Partners in Privilege: Exploring Adolescents’ Impact on Parenting Strategies

By Adrienne Atterberry

“We have been telling her this, ‘Like you know we are providing you whatever opportunities—as much as possible. As parents we are trying to provide whatever things you require.’  Like entering her into the required classes, ensuring that she gets all the benefits. But ultimately, it is the effort that the students puts, which matters the most.”

This quote comes from Kanika Kaleka – an upper middle-class wife and working mom of two. I met Kanika while completing a larger study on middle- and upper-class Indian and first-generation Indian American return migrant parents and their families in Bangalore, a city in southwest India. As illustrated by the quote, Kanika firmly believes that it is the responsibility of her and her husband, Ramesh, to provide as many opportunities as possible to facilitate their daughter’s development and future success but, ultimately, it is up to their daughter, Aarushi, to decide how best to capitalize on these opportunities. This philosophy is best illustrated by the example of how Ramesh and Kanika chose where their daughter would complete the last two years of high school (grades 11 and 12).

When it came to figuring out where to educate Aarushi, Ramesh and Kanika considered two different options before ultimately choosing to keep her enrolled at the school she attended her entire life. The first option they considered was a boarding school that instructs students in topics that include meditation and yoga, and how to be at one with nature. Another main feature of the school is that students are not allowed to play with any electronic gadgets and are given internet access only twice a week. While Ramesh and Kanika were very hopeful about the prospect of Aarushi attending this school, after completing the entrance examination and interview, the school denied her admission. According to Ramesh, the school determined that “She doesn’t fit into that environment.” Ramesh believes the school may have made this determination because “during the interviews, she [Aarushi] started asking questions like, ‘I’m a blogger. I need the internet every day because I need to write. That is what I like.’” Ramesh’s statement alludes to the possibility that Aarushi intentionally foiled her chances of admission.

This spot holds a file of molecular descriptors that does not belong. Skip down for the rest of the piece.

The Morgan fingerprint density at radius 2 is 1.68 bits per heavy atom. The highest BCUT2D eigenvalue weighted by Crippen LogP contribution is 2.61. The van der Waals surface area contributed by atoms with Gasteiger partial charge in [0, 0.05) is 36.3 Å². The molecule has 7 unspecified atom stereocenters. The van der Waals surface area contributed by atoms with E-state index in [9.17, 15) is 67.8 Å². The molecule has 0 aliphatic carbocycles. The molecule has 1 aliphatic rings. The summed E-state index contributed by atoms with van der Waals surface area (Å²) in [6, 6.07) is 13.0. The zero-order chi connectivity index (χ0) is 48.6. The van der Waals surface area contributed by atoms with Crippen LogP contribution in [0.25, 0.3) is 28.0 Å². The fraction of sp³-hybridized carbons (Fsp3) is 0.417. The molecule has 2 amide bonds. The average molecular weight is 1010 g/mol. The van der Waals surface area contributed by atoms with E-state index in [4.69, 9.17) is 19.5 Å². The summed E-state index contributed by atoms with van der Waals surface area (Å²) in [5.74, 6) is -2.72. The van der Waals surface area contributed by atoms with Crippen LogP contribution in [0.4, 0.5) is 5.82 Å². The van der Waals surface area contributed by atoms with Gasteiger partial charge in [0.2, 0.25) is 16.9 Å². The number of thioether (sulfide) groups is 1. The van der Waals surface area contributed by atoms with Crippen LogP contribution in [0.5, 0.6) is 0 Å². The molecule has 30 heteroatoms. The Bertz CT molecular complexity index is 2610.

When Kanika and Ramesh attempted to have Aarushi considered for enrolment in another school – an international school that offers the International Baccalaureate (IB) degree program – things did not go well with those plans either. One of the requirements for completing the IB degree is taking a mathematics course. Ramesh says, “She spent whatever time with the counselors there and she was adamant about not doing mathematics. They [the school] also said, ‘Okay, you do not fit.’” He describes efforts to cajole their daughter into reconsidering her stance on taking a math class by stating, “And we told her that she could take at least standard level [mathematics] and not higher level. She said ‘No.’ Even the counselor, he got confused and said, ‘Okay.’” In the end, because of their daughter’s defiance, they decided to let her remain at her current school that offers all the science classes she’s interested in – physics, chemistry, biology, and psychology.